Fallout 4 VR is more or less the same game that was released back in 2015. Naturally, some things have changed in the transition to virtual reality, but if you look past the most obvious new elements it's still an easily recognisable experience to players of Fallout 4.
What's different this time around, aside from the fact that you're now in the middle of this post-apocalyptic wasteland yourself rather than staring at it through a screen, is that the game is controlled using Vive's motion controllers. To aim with the gun you now have to look down its sights, and if you want to have a look at the map you'll hold your wrist-mounted Pip-Boy up in front of your face.
To move around the world you can choose to use the default teleportation feature, or you can enable a more traditional control-scheme where you use the touch-pad on your left controller to walk around like you would in the non-VR Fallout 4. There are also a few so-called comfort settings to make this more bearable for those who worry about getting queasy, but our suggestion is to turn them all off, as they do their best to pull you out of the virtual world by covering your peripheral vision during movement.
These core elements work beautifully, and never before has the brutality of Fallout been more apparent. Heads might not explode in the most realistic of ways, but it feels utterly gruesome and almost a little too much. That is also what makes it so much fun of course, no matter how morbid it might be. But even though shooting a gun feels really rewarding it won't take long before you run into some issues. This is a Bethesda game after all.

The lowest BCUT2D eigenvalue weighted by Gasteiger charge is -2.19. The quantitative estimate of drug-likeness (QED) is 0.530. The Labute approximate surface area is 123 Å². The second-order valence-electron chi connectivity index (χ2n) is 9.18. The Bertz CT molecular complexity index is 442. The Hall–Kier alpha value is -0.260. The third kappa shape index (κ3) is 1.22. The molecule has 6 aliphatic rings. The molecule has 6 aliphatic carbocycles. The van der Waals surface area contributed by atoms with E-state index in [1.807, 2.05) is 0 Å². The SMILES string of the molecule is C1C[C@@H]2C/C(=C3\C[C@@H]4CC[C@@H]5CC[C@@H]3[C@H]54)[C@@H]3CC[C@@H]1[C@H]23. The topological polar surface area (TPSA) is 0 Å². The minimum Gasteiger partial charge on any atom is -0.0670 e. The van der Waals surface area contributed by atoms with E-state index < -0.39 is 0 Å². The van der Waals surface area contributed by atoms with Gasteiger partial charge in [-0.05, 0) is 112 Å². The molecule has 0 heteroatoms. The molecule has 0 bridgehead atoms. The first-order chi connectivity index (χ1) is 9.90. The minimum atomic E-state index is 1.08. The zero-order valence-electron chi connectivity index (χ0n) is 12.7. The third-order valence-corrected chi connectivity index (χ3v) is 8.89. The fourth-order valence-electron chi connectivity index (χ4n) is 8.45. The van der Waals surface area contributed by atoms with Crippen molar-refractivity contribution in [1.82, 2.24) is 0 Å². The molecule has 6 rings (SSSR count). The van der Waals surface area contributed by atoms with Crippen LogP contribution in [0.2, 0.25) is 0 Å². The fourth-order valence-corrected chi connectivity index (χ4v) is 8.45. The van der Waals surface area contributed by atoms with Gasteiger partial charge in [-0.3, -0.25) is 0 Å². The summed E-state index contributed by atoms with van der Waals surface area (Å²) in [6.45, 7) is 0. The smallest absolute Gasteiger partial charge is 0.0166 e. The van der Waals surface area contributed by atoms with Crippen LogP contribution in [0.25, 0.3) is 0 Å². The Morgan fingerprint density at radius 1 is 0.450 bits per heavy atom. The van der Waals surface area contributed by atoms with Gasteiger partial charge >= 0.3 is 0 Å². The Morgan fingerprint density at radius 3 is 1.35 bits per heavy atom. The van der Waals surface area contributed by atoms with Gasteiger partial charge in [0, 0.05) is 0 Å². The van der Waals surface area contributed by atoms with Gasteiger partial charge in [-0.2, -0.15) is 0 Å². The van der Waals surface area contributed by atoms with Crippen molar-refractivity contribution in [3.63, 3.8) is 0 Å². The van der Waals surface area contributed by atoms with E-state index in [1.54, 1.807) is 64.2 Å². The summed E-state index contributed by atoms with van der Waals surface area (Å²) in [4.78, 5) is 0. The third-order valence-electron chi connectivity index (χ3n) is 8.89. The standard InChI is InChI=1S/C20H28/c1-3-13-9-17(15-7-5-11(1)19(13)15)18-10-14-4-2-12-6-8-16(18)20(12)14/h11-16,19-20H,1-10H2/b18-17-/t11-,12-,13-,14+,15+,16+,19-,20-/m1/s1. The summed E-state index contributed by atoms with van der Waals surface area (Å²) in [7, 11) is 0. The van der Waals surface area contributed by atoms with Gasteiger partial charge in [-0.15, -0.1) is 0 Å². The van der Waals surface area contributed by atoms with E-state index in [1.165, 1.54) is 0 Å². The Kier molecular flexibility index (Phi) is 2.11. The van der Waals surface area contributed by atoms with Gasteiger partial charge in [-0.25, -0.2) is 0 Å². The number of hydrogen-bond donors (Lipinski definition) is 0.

The Vive controllers, as mentioned, have a touchpad that functions as a control stick. While these generally work well in terms of moving your character around, they don't fare as well in the game's various menus. The main issue is that they just aren't accurate enough, and this is a problem that rests with this game specifically. It almost seems like they're too sensitive, and far too often do we find ourselves fiddling back and forth between selections. Considering how prominent menus are in Fallout 4, you can likely gather how frustrating it becomes.
To make matters worse, what's up, down, left or right will actually change depending on what menu you're using. When you're in Power Armor, the Pip-Boy will just show up as a hologram in front of you, but on-foot it's mounted on your wrist. When you're using it you're holding the controller sideways, and the developer decided to re-orient the touch-pad commands around to accommodate for this.
In theory, it sounds like a good idea, but practice is another story, and we would have preferred it if there was an option to keep the same orientation across the board. That said, you can choose to have the Pip-Boy work like it does with the Power Armor, though doing so means that you'll no longer have it mounted on your wrist, and as such it is not as immersive as it could be.
Fallout 4 has a lot of options, and that's why it's all the more impressive that Bethesda has been able to map all actions to the Vive controllers with its limited set of input options. That said, there is a lot to keep track of, and looking things up is a complicated menu exercise.